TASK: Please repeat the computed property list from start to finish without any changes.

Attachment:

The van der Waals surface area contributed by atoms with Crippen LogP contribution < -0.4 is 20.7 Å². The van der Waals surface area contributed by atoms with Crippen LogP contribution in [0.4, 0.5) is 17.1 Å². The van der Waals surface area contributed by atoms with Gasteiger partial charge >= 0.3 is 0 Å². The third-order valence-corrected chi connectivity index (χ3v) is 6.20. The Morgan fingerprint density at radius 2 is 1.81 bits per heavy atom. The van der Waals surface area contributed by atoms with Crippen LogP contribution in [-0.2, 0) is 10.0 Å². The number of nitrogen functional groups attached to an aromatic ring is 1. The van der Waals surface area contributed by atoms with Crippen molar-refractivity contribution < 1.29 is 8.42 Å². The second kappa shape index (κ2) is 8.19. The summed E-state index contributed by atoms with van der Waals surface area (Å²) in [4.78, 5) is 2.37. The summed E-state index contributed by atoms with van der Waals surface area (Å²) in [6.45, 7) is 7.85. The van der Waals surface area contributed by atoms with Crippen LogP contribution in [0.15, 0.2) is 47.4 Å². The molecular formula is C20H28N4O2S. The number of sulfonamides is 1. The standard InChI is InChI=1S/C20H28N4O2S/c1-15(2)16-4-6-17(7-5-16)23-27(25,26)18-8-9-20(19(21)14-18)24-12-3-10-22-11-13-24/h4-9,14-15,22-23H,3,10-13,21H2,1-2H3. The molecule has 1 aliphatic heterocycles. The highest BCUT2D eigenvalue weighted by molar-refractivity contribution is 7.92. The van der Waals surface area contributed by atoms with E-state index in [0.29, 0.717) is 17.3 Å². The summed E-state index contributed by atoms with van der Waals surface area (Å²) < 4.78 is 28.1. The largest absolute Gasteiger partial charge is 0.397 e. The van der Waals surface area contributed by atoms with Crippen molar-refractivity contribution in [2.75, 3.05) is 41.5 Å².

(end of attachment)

The van der Waals surface area contributed by atoms with Crippen LogP contribution < -0.4 is 20.7 Å². The van der Waals surface area contributed by atoms with Crippen LogP contribution in [0.4, 0.5) is 17.1 Å². The van der Waals surface area contributed by atoms with Gasteiger partial charge >= 0.3 is 0 Å². The third-order valence-corrected chi connectivity index (χ3v) is 6.20. The Morgan fingerprint density at radius 2 is 1.81 bits per heavy atom. The van der Waals surface area contributed by atoms with Crippen LogP contribution in [-0.2, 0) is 10.0 Å². The number of nitrogen functional groups attached to an aromatic ring is 1. The van der Waals surface area contributed by atoms with Crippen molar-refractivity contribution < 1.29 is 8.42 Å². The second kappa shape index (κ2) is 8.19. The summed E-state index contributed by atoms with van der Waals surface area (Å²) in [4.78, 5) is 2.37. The summed E-state index contributed by atoms with van der Waals surface area (Å²) in [6.45, 7) is 7.85. The van der Waals surface area contributed by atoms with Crippen LogP contribution in [0.15, 0.2) is 47.4 Å². The molecular formula is C20H28N4O2S. The number of sulfonamides is 1. The standard InChI is InChI=1S/C20H28N4O2S/c1-15(2)16-4-6-17(7-5-16)23-27(25,26)18-8-9-20(19(21)14-18)24-12-3-10-22-11-13-24/h4-9,14-15,22-23H,3,10-13,21H2,1-2H3. The molecule has 1 aliphatic heterocycles. The highest BCUT2D eigenvalue weighted by molar-refractivity contribution is 7.92. The van der Waals surface area contributed by atoms with E-state index in [0.29, 0.717) is 17.3 Å². The summed E-state index contributed by atoms with van der Waals surface area (Å²) < 4.78 is 28.1. The largest absolute Gasteiger partial charge is 0.397 e. The van der Waals surface area contributed by atoms with Crippen molar-refractivity contribution in [2.75, 3.05) is 41.5 Å².